Thursday, December 19, 2013

Dr. Hook - Let Me Drink From Your Well

This month marks the thirtieth anniversary of Let Me Drink From Your Well, the twelfth and final studio album from Dr. Hook. Unlike 1982’s Players In the Dark (click here for that review), this one from 1983 failed to even hit the major charts.

Side one opens with the title track. “Let Me Drink From Your Well” is a funky tune with a very sexual overture.

“Animal Instinct” has a slow, slinky rhythm that mirrors a predator on the hunt.

“Lucky Night” harkens back to the late 70’s with a song that could very easily have been tweaked for the late disco era.

“When You’re 18” is a song about infatuation with an underage woman; however it definitely does not advocate risking things with jailbait.

“Boy Talk” bounces along with a slight, sing-song reggae beat. From the first half, this was the one that stuck with me the most. It does get silly near the end when Dr. Hook decides to throw in a certain word after each line (he ends up cracking himself up).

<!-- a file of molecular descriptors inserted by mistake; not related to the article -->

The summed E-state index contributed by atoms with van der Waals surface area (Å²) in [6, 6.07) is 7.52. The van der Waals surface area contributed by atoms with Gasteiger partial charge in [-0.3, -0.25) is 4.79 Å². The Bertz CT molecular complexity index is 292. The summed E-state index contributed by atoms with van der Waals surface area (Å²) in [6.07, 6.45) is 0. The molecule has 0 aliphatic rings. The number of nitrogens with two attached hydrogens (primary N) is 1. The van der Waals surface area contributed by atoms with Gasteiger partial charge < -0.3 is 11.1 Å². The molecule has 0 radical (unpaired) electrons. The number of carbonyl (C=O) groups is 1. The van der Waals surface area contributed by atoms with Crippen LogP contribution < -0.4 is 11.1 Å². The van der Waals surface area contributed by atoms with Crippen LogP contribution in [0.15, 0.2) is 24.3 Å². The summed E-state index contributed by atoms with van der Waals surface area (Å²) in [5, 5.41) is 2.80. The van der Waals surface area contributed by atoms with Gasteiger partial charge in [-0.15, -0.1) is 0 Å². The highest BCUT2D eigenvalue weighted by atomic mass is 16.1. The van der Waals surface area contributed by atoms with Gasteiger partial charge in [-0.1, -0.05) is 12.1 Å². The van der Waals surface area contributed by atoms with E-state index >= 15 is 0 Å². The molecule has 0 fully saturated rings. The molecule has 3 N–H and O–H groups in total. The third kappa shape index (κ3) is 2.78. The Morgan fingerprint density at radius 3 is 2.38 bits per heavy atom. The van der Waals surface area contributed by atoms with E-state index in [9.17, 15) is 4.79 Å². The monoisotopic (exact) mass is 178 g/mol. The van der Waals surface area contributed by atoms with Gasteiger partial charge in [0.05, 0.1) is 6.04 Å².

Side two begins with the cautionary tale “Beware of Lovers”.

Next up is Hook‘s cover of “Rings”, the 1971 hit song by Cymarron. I really like how this one came out.

“I’ll Put Angels Around You” goes for a sweet, sentimental note in another song that would have easily been at home in the late disco era with a few tweaks.

“Strings” takes a pessimistic approach with its message of “everything comes with a price“.

The closing track “Crazy Rosie” falls right into the band’s classic country-rock roots. It tells the tale of a child born out of wedlock and what happens to the mother who suffers from depression after her child is taken from her.

Let Me Drink From Your Well was only released on vinyl. As such it has never been made available for digital download or streaming anywhere at this point in time. Once again, I had to rely on sources like YouTube to give this one a listen. The hunt was worthwhile though as I found this to be a listenable group of songs; none stood out as bad per se. I think the lack of a hit single and the changing music landscape might have been some of the reasons this one failed to catch on with the record buying public.

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